The expressions for the longitudinal and transverse conductivities with zero temperature can be obtained by Kubo’s formula [24,40–42]; we have

The reflected amplitudes can be obtained by solving Maxwell’s equations and imposing the appropriate boundary conditions, ${\mathbf{E}}_{i}+{\mathbf{E}}_{r}={\mathbf{E}}_{t}$ and ${\mathbf{H}}_{i}+{\mathbf{H}}_{r}-{\mathbf{H}}_{t}=\mathbf{J}$. We decompose the incoming field into its $h$ and $v$ components. Sequentially, the four Fresnel’s reflection coefficients, ${r}_{ij}$ for incoming $i$-polarized and outgoing $j$-polarized waves, are obtained [43,44]:

For horizontal polarization state $|H\u27e9$ and vertical polarization state $|V\u27e9$, the reflected polarization states can be written as ${[|H({k}_{r})\u27e9|V({k}_{r})\u27e9]}^{T}={M}_{R}{[|H({k}_{i})\u27e9|V({k}_{i})\u27e9]}^{T}$. Here, ${M}_{R}$ can be expressed as

In the above equation, the boundary condition is ${k}_{rx}=-{k}_{ix}$ and ${k}_{ry}={k}_{iy}$. By making use of Taylor series expansion based on the arbitrary angular spectrum component, all Fresnel’s reflection coefficients ${r}_{ij}$ can be expanded as a polynomial of ${k}_{ix}$. Then, we haveThe spatial and angular optical signatures of the wave packet at the initial position $({z}_{r}=0)$ are given by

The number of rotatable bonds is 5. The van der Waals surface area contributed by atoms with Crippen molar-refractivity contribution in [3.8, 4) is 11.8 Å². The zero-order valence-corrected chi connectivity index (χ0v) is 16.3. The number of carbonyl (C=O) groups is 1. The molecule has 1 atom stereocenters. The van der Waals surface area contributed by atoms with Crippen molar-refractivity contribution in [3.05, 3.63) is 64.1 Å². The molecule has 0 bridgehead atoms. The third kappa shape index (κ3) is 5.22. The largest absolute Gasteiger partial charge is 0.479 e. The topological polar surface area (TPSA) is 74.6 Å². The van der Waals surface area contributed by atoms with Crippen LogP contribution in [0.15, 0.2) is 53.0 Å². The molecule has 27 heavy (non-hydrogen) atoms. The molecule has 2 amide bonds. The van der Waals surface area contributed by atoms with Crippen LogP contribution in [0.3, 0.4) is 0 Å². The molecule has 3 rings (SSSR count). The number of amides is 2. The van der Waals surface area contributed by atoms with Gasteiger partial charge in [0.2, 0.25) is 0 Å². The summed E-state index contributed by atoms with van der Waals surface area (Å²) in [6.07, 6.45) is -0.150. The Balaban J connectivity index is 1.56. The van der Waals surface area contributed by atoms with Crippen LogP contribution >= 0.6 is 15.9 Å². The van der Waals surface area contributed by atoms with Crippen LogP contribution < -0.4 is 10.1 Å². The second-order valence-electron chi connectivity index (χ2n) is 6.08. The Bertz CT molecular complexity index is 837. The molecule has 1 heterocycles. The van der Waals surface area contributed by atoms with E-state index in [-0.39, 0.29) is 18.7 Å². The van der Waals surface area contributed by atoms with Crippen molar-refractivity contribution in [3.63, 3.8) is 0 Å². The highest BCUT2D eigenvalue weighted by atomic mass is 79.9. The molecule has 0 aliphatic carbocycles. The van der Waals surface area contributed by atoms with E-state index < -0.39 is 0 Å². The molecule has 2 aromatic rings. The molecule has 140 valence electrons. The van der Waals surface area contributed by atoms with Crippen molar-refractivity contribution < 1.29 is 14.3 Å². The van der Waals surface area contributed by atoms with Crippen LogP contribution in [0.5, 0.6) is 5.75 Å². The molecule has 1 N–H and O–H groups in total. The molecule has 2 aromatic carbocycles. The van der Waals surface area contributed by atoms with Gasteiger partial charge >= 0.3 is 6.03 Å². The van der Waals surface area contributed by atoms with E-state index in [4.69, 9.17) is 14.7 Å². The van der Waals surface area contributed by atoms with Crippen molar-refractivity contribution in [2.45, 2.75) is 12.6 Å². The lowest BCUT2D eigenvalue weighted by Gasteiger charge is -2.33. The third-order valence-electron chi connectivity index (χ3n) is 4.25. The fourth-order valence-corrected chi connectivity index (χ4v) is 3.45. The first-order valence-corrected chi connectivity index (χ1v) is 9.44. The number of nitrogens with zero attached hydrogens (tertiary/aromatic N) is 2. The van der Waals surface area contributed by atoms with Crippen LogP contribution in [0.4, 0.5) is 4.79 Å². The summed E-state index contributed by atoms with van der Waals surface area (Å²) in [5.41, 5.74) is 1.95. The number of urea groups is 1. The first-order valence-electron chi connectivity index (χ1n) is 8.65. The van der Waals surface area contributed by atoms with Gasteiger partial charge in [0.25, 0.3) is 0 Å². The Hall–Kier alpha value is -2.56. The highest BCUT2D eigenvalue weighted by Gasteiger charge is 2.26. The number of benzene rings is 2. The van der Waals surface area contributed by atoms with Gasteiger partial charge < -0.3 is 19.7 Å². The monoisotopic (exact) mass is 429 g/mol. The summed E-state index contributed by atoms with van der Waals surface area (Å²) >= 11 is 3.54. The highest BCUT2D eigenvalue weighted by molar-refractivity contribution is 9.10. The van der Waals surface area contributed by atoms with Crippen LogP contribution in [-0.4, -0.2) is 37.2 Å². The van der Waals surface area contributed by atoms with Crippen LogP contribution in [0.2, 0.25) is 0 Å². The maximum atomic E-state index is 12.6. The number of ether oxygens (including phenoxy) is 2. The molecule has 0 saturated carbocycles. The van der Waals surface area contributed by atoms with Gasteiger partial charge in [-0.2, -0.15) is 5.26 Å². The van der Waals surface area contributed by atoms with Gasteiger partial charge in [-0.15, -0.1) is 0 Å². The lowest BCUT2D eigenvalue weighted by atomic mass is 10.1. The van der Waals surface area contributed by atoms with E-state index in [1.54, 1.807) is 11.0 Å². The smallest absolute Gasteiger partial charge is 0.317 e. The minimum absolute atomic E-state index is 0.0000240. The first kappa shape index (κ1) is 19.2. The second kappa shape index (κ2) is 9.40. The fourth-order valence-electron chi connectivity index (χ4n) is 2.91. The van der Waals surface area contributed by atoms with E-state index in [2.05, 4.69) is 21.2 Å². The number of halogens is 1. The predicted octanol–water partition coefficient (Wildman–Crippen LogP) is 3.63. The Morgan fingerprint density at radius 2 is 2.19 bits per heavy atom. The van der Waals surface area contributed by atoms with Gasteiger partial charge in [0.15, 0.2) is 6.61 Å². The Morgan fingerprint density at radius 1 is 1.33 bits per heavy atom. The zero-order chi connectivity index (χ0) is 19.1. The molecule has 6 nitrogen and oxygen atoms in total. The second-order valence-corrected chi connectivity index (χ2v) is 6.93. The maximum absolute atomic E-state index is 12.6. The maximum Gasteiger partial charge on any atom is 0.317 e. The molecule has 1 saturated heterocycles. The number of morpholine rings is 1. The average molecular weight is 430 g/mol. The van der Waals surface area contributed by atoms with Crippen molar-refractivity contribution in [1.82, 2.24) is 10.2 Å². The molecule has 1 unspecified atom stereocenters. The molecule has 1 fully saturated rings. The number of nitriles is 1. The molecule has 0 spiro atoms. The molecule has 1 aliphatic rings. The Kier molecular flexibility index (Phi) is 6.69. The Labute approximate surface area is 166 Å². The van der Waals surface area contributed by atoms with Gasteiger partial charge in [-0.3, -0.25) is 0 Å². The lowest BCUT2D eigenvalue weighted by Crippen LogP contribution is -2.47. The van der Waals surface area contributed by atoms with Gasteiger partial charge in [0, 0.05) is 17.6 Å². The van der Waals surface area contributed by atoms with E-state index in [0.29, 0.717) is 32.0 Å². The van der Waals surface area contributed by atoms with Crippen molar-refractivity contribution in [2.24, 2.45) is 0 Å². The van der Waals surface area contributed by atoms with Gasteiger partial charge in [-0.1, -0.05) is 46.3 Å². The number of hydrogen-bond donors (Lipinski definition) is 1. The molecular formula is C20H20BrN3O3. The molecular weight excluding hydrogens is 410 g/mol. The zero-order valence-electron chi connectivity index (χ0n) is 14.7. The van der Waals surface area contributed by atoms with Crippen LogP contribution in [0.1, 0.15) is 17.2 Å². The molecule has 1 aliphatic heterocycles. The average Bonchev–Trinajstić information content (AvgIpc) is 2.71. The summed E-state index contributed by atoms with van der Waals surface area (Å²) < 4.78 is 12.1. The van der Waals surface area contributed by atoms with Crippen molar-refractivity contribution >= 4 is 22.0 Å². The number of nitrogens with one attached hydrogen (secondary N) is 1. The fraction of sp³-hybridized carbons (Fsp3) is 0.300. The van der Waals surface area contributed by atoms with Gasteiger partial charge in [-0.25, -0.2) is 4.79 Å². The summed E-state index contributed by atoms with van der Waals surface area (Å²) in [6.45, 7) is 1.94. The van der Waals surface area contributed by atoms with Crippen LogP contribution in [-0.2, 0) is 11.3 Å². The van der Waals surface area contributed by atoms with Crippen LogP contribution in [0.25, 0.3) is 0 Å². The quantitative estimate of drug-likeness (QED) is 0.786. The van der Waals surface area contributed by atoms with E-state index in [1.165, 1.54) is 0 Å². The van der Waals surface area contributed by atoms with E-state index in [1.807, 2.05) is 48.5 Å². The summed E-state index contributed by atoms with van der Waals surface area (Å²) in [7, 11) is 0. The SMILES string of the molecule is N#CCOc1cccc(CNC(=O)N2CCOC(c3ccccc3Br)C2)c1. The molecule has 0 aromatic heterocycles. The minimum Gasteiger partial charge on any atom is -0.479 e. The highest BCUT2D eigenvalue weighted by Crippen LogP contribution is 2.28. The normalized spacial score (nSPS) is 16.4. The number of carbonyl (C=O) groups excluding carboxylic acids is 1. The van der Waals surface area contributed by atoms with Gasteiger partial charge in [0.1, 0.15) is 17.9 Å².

## 3. SPATIAL AND ANGULAR SHIFT SIGNAL ESTIMATION

Actually, this tiny original signature needs to be amplified. Considering its practicality, using weak measurement to amplify the signature is essential [48–50]. After the preselected state, weak interaction, and post-selected state, the wave function evolves to the final state:

To obtain a clear picture, we represent the preselection and postselection of the states on a Bloch sphere as shown in Fig. 4. The preselected state can be written as

Here, $\alpha =\mathrm{arctan}(|{r}_{hv}|/|{r}_{hh}|)$ and $\delta =[\mathrm{arg}({r}_{hv})-\mathrm{arg}({r}_{hh})]/2$ are the polarized rotation angles for $|H\u27e9$ polarization. After the postselection, the final polarization state can be written as